Columbia University tightens security amid ongoing pro-Palestinian protests

The past week has seen a surge in protests, culminating in over 100 arrests and heightened concerns about safety and free speech on campus.

Edric Robinson

Apr 19, 2024, 10:38 PM

Updated 32 days ago

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Amid escalating tensions between the administration and pro-Palestinian protesters, Columbia University's main campus has witnessed an increase in security measures, including the presence of NYPD officers. The past week has seen a surge in protests, culminating in over 100 arrests and heightened concerns about safety and free speech on campus.
Some gates remained locked Friday, and only students with valid IDs were permitted entry. The atmosphere on Columbia's Morningside campus reflects the simmering tensions as echoes of protesters from the South Lawn reverberate through the university.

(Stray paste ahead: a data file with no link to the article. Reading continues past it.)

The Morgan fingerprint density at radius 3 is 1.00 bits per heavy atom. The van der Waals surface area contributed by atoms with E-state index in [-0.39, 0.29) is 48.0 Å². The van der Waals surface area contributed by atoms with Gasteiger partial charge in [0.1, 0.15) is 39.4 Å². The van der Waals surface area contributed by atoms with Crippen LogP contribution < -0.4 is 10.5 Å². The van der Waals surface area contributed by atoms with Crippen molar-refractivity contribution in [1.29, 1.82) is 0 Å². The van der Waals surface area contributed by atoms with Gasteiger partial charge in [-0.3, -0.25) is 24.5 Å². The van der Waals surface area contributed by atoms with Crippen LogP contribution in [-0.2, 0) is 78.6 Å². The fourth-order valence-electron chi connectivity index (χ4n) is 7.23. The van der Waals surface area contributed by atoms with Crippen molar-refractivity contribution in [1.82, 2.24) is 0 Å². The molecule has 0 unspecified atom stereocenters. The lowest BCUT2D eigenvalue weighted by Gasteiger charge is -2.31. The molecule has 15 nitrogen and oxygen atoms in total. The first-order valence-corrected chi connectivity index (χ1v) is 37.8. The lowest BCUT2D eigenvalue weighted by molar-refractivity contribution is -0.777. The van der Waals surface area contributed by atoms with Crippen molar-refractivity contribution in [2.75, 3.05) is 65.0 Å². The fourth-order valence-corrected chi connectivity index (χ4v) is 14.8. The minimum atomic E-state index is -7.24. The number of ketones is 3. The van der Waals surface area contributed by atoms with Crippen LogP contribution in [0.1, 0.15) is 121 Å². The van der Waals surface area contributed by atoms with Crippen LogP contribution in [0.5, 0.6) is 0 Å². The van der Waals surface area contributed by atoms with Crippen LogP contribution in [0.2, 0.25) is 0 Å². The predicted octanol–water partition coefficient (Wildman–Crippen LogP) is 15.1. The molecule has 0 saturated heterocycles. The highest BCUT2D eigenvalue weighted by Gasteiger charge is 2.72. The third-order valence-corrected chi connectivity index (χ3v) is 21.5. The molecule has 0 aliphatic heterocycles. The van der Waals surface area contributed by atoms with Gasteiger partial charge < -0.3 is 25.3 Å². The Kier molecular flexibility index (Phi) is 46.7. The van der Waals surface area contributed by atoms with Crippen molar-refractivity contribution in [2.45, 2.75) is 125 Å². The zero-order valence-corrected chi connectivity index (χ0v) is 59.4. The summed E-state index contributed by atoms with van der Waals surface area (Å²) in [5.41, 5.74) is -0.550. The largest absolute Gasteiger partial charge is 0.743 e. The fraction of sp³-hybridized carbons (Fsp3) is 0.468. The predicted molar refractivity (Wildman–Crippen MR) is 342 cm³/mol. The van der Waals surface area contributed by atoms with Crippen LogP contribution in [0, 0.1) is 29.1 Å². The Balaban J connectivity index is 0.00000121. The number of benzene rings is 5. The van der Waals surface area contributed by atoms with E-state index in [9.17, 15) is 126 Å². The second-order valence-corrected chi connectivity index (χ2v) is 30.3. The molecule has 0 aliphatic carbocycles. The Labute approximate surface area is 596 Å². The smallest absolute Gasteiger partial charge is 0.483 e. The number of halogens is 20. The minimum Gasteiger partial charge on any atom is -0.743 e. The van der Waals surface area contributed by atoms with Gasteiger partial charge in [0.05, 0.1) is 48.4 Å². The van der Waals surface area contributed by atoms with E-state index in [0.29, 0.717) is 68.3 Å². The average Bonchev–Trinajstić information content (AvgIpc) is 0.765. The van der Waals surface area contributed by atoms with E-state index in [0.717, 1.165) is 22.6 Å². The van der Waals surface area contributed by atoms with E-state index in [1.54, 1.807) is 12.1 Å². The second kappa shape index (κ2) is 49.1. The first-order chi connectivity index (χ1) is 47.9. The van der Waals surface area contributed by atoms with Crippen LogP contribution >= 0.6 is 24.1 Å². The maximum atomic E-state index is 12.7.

University president Dr. Manouche Shafiq's decision to involve the NYPD came amidst mounting pressure, with tensions reaching a boiling point. Her request for police intervention follows her recent testimony before Congress regarding antisemitism.
In a letter addressing the situation, Shafiq emphasized the institution's commitment to campus safety while expressing regret over the necessity of police involvement. Attempts to engage with the protesting students were made, but ultimately the decision to involve law enforcement was deemed necessary to ensure order and compliance with university policies.
As the campus grapples with the aftermath of the arrests, students are voicing their frustration about the increased security measures.
“I literally spent like 10 minutes trying to get to my Spanish class yesterday because every single exit was locked,” said Erin, a sophomore.
“The fact that they have barricades in public spaces and I have to go through checkpoints into my own school, I risk getting suspended for using my voice on the school that I go to that they brought me in because I was a leader and many of us are leaders,” said Kimberly Boateng, a junior at Columbia.
“My own observation has been nothing short of seeing peaceful protests so i don’t see the need to have all of this,” added Cassie, a Ph.D. Student.
Outside the campus gates, a group of protesters rallied in solidarity with those on campus, signaling a continued show of support for pro-Palestinian efforts. However, uncertainty looms for some students.


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